Gina Cavallaro had drifted away from the soldier escorting her, wanting to take a picture of the Iraqi children trailing them as they patrolled Ramadi. She heard a lone gunshot and turned around, disoriented, trying to see where the shot had come from and where it had landed, when she saw him–Specialist Francisco Martinez–lying on the ground, his limbs spread as if he were making an angel in the sand. Cavallaro screamed. Martinez had been her escort on patrol a few days earlier and again that day. They had become fast friends, trading stories about the neighborhoods of San Juan and the never-ending Christmas celebrations of his native Puerto Rico, where Cavallaro, too, had grown up and begun her career in journalism.

She helped drag Martinez into the Humvee that had brought her and soldiers from Alpha Company, First Battalion, Ninth Infantry Regiment, to Ramadi. While a mate tended to his wound, Cavallaro told Martinez in Spanish to not fall asleep, to look at me, and to breathe, holding his hand and stroking his arm.

Back at the base, she followed behind his stretcher, watching drops of blood fall through the mesh that cradled his body, leaving a long trail of dark clumps in the sand. Though the bullet had found its way into the gap between the body armor that protected his front and back, Cavallaro was told that Martinez would survive. As she walked back across the base to where she had been staying, she mentally made plans to see Martinez back at Walter Reed Army Medical Center in Washington.

That was the last day of her fourth embed in Iraq, and she needed to prepare for the departure for home. Soon she became aware of the eyes of other soldiers on her. They had heard over the radio that a soldier had been shot, close to Cavallaro. Martinez’s blood, in fact, was all over her bare arms and her face.

“We have stuff to clean that off,”a soldier told her.

Then, while one soldier held her outstretched arms, another wiped her off with biohazard clean-up wipes and rinsed her with a bottle of water.
Remembering that she was a journalist, Cavallaro snapped a picture of the
spent foil packaging, fascinated that the need to cleanse skin of blood was so common that these packets were as readily available as a Kleenex pack would be in civilian life.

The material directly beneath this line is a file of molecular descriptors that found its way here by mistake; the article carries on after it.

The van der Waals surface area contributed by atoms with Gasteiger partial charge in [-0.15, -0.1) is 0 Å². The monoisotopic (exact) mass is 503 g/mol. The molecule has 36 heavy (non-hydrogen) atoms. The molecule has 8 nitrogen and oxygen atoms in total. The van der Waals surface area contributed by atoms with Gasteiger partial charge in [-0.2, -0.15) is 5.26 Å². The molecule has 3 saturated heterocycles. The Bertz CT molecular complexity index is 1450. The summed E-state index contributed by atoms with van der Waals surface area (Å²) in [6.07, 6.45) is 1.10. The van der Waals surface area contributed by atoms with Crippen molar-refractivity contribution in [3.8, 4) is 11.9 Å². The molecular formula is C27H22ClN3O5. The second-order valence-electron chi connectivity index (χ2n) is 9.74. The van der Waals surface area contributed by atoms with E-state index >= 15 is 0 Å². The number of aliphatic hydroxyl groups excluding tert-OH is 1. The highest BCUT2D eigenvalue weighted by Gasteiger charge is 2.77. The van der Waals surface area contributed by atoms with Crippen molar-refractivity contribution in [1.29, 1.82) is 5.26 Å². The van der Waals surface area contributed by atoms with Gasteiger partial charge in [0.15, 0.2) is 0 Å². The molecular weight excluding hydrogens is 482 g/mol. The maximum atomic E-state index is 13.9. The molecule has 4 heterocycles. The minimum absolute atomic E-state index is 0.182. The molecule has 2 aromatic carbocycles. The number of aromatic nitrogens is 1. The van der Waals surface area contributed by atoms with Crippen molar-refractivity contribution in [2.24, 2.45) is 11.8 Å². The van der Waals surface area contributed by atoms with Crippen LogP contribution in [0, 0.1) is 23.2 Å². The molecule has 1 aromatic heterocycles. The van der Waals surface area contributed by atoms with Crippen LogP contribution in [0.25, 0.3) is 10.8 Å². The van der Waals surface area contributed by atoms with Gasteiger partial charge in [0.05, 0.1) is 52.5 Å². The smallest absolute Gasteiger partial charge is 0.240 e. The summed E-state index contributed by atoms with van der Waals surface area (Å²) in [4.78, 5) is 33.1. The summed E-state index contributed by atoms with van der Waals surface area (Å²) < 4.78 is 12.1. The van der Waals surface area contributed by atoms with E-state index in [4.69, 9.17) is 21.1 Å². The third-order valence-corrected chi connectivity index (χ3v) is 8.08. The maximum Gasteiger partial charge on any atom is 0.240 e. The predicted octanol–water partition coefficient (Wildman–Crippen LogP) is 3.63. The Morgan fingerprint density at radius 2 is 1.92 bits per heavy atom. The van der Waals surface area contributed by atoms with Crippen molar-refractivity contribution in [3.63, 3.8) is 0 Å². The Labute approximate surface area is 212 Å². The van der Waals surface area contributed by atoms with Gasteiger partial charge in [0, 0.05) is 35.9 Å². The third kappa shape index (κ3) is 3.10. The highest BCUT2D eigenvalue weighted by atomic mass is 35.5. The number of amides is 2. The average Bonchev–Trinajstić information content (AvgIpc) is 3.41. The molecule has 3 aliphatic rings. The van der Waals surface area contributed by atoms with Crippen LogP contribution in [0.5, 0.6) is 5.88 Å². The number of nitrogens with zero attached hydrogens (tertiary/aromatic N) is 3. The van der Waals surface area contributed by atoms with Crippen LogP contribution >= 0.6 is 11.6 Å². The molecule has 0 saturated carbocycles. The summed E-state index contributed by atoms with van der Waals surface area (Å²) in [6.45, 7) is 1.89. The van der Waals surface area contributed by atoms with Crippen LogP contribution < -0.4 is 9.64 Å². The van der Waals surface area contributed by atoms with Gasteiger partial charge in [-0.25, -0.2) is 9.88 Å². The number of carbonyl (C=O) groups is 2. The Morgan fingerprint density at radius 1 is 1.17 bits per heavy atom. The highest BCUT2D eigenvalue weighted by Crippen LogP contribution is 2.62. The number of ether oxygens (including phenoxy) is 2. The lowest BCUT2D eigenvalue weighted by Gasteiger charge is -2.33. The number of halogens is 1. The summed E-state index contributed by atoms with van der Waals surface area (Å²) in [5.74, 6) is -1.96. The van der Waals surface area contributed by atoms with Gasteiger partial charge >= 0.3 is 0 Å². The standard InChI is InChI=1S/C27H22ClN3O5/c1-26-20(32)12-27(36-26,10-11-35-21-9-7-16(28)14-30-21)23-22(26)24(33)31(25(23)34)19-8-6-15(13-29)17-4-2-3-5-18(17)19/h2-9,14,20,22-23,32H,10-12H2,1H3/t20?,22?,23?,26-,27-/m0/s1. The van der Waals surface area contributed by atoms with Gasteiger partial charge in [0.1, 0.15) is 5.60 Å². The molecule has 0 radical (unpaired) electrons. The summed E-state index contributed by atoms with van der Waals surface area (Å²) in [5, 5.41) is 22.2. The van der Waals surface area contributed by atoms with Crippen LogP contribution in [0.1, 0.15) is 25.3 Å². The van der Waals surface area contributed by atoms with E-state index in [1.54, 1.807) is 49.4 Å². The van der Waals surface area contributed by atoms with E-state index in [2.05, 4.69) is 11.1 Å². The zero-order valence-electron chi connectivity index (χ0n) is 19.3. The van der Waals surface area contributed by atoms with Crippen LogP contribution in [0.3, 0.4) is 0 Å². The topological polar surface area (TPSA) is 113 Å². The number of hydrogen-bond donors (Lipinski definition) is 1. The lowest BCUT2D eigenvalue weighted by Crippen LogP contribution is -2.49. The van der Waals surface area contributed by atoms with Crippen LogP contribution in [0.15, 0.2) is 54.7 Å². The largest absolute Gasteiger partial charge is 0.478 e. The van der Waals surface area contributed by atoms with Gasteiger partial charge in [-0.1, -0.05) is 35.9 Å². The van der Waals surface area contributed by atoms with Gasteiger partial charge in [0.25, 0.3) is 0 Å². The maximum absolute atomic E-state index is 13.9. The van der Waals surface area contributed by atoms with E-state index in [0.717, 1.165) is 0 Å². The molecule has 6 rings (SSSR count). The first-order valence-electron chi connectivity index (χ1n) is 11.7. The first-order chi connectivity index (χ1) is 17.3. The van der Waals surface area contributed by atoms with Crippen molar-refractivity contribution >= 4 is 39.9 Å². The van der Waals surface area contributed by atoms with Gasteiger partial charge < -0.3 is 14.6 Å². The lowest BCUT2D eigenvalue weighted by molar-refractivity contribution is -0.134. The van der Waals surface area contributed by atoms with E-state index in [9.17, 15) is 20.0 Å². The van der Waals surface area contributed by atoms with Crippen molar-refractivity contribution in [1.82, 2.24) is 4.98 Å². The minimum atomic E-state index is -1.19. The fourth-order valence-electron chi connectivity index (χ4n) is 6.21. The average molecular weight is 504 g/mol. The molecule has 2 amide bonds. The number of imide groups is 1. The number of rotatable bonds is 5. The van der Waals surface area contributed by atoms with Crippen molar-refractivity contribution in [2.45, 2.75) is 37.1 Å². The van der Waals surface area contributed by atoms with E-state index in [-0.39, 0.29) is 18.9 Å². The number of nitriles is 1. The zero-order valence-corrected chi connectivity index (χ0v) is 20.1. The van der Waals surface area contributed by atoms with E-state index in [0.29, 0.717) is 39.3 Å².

Not an hour later, while Cavallaro
was sitting in a makeshift coffee lounge, Martinez’s commander sought her out. He squeezed his six-foot, four-inch frame into the chair across from her and told her the news: Martinez had died. Cavallaro cried uncontrollably, then forced herself to stop, shamed by the weight of another soldier’s presence in the room.

Before leaving Iraq, she wrote a personal essay on Martinez’s death for her newspaper, noting the grief and helplessness she felt:

I’ve known people who have been killed here. But I had not had the misfortune of having to witness a mortally wounded soldier try to hang on to life. I grieve for this fallen soldier as I know his buddies do.

The column generated hundreds of e-mails and letters. Soldiers wrote to thank her, to commend her, and to comfort her, telling her that God had put her there for Martinez, that there was nothing like a woman’s touch to comfort a man in his hour of death.

Cavallaro is a staff writer for Army Times, an independent, Gannett-owned weekly, published by the Army Times Publishing Company, which also publishes the other Military Times papers: Air Force Times, Marine Corps Times, and Navy Times. While other journalists embedded in Iraq were covering the war–as breaking news, as current event, as the story of our time–Cavallaro was just covering her beat, the shared beat of everyone in her newsroom: the world of the U.S. armed forces. “Because they’re at war is why we go there,” says Cavallaro. “We’re not covering the war, we’re covering them.”

The Military Times papers, in essence, are community papers. Their journalists are writing primarily for soldiers, sailors, airmen, and marines, and for their family members and others connected to that world. Though their work often goes unrecognized outside the community, the papers do some of the best and most thorough military affairs reporting around. That flows in part from a powerful sense of mission: Military Times editors, writers, and photographers see their community, ironically, as a particularly vulnerable one, on whose behalf they are working.

In the case of the death of Specialist Martinez, a member of that community–not just another soldier–had died, too young and too far from home.

Alia Malek is an assistant editor at CJR.